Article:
Stem cell quackery

I've asked myself before why I still bother to read the Huffington Post from time to time. Even more strange is my propensity to check out even odder things, like the New York Times Style Magazine, while reading the Sunday New York Times. Perhaps it's a morbid sense of amusement at the waifish, suitably runway-weary appearing, Photoshopped models in bizarre outfits in even more bizarre settings, the articles dedicated to conspicuous consumption of clothing and jewelry that I cannot afford, even though I make quite a healthy salary. Or maybe it's the oh-so-trendy tone of many of the articles. Who knows?

Occasionally, though, in all the fluffery, I find an article that actually interests me for reasons other than the bemusement it causes me that so many people could be so concerned with such silly-looking clothing. So it was this Sunday, when I came across an article entitled The Stem Cell:
Although she is just 32, with skin like eggshell and a waterfall of ice-blond hair, Antonina Babosiuk recently found herself noticing certain changes: a roughening of the skin on her face, for instance, and a waning of her ability to shake off jet lag. As vice president of an international jewelry company, Babosiuk follows a brisk schedule, logging regular flights to Hong Kong to buy pearls and to Kyrgyzstan, where she inspects rings and bracelets produced at the company's 400-person factory. Fearing that the long days were taking their toll on her appearance, Babosiuk secured an appointment at Beauty Plaza, a high-end Moscow spa, where she received an injection of stem cells that had been extracted from her own fat and multiplied in a petri dish. The treatment, which cost her roughly $20,000, has become increasingly popular among wealthy Muscovites as a kind of cure-all - one with a reputation for boosting energy and generally restoring the youthful vibrance lost with age. There have also been scattered reports of remarkable effects, from a superhuman ability to go without sleep to white hair that abruptly returns to its original black.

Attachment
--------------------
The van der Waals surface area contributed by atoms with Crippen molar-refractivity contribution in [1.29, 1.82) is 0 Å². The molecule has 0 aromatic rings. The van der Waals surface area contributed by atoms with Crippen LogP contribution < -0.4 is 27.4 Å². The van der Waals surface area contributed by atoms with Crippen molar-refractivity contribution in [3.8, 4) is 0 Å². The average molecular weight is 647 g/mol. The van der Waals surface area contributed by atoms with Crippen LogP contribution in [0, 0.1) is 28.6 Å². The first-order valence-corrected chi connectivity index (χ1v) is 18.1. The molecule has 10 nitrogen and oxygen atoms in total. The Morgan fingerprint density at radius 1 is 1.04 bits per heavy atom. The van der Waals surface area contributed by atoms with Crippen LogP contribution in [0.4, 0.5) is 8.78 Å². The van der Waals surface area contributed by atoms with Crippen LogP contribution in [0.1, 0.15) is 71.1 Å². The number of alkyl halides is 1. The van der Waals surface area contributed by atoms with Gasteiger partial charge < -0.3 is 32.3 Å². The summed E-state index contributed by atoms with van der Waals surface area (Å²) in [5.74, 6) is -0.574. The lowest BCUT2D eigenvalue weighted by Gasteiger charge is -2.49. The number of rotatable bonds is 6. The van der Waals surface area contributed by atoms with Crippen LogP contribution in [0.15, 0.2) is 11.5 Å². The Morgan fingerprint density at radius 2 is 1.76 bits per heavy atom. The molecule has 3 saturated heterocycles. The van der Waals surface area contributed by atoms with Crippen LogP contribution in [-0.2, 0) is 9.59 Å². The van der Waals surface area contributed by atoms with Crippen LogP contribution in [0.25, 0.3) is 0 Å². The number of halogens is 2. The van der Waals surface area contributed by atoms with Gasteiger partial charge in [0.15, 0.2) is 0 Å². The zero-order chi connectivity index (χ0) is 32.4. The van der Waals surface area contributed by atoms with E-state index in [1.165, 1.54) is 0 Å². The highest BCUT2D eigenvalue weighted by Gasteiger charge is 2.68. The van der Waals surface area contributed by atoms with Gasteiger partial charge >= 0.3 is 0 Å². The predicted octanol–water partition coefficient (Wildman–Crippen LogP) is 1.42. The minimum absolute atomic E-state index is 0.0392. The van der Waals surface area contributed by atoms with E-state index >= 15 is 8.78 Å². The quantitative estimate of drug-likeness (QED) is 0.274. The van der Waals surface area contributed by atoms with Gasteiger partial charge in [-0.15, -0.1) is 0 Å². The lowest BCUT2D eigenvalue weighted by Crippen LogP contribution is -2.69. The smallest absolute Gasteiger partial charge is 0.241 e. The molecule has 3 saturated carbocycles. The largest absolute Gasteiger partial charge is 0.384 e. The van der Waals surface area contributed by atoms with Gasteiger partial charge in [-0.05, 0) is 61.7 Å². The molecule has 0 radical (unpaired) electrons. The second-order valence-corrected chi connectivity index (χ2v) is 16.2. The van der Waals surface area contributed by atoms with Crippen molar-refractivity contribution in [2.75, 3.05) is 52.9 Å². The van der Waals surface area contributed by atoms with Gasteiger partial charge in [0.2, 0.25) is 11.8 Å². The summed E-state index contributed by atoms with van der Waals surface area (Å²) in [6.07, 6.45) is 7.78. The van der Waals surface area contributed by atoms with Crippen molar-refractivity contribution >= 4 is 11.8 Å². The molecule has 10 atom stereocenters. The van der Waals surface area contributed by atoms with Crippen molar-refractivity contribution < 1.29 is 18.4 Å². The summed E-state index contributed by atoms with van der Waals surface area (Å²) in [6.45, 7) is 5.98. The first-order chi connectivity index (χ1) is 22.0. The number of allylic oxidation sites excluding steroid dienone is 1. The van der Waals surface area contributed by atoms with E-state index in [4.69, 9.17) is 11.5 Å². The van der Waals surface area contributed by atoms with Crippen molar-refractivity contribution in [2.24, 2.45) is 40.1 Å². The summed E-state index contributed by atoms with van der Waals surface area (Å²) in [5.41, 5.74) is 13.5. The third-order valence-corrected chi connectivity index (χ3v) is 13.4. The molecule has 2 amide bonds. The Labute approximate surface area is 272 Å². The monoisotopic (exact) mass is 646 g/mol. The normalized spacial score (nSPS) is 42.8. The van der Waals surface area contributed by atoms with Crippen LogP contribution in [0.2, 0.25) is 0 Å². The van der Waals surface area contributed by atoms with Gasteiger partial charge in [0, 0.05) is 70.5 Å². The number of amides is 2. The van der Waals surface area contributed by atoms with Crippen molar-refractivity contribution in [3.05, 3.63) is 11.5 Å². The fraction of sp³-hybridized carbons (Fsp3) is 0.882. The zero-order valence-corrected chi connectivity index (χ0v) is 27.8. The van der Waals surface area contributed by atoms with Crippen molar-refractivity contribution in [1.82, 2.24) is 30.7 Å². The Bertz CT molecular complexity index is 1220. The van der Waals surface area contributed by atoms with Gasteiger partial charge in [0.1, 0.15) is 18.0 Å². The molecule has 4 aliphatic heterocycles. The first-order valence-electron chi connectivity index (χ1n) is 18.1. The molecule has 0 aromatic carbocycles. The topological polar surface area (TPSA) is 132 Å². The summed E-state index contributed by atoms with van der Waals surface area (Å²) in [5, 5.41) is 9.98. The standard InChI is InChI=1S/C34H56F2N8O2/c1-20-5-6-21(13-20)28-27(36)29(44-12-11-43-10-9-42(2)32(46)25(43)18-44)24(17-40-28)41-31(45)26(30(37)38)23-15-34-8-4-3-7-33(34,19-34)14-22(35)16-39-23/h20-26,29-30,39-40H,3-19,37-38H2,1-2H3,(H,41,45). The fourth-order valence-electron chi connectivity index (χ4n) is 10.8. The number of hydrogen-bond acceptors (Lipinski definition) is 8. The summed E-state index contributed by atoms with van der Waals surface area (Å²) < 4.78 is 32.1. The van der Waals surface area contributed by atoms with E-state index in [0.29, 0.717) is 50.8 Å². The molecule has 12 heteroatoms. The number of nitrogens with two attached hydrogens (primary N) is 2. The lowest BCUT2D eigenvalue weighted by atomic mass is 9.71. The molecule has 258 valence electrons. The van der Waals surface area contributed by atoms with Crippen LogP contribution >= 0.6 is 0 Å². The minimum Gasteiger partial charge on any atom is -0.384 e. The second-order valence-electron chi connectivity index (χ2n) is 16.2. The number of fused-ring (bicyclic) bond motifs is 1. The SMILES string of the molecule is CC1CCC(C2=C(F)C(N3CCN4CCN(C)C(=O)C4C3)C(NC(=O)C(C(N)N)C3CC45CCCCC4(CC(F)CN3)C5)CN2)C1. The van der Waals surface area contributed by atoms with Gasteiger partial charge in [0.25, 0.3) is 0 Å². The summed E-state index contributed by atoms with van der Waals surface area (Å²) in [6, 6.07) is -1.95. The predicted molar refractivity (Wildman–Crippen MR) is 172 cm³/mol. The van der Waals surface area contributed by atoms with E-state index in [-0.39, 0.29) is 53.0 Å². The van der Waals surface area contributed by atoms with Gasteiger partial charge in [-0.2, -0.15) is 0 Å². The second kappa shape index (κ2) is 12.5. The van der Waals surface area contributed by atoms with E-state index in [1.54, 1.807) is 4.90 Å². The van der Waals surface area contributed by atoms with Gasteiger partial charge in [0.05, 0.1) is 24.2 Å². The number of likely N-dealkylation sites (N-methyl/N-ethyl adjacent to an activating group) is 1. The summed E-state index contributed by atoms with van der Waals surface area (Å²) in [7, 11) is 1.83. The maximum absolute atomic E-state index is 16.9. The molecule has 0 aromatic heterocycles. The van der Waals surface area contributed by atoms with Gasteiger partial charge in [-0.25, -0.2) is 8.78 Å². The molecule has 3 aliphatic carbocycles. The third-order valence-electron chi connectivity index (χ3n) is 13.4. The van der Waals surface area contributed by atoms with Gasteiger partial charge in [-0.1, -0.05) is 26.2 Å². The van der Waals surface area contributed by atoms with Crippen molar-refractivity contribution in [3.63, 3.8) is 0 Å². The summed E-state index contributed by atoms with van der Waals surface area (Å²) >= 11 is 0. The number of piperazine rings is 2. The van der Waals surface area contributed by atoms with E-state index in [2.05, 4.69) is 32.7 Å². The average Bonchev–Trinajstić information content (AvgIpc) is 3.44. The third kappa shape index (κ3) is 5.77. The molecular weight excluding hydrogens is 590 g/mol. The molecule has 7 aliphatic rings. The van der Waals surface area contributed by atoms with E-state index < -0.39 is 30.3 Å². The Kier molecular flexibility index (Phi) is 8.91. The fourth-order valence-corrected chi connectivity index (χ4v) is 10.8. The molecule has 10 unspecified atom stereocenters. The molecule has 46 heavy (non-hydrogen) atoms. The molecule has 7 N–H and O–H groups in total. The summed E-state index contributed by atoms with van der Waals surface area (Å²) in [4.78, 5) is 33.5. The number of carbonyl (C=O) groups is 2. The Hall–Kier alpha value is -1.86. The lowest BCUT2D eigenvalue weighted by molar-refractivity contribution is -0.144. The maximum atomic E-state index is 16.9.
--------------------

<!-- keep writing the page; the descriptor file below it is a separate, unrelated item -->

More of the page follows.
Well that sent my skeptical antennae twitching right there! Stem cells are not easy to isolate, purify, and expand. To successfully cultivate them requires a great deal of expertise, and these cells are easily contaminated with fibroblasts, immune cells, and other non-stem cells. I know, as I've been looking into cultivating endothelial progenitor cells (a type of vascular stem cell) as part of my research. I'd be very surprised if Babosiuk is in actuality getting her own stem cells. One wonders how Beauty Plaza assures its clients that it is actually doing what it says it is doing. Most likely, it's through a lot of hand-waving and pseudoscientific mumbo-jumbo designed to sound impressive to the lay person. Not surprisingly, gullible rich people fall for the hype, hook, line, and sinker: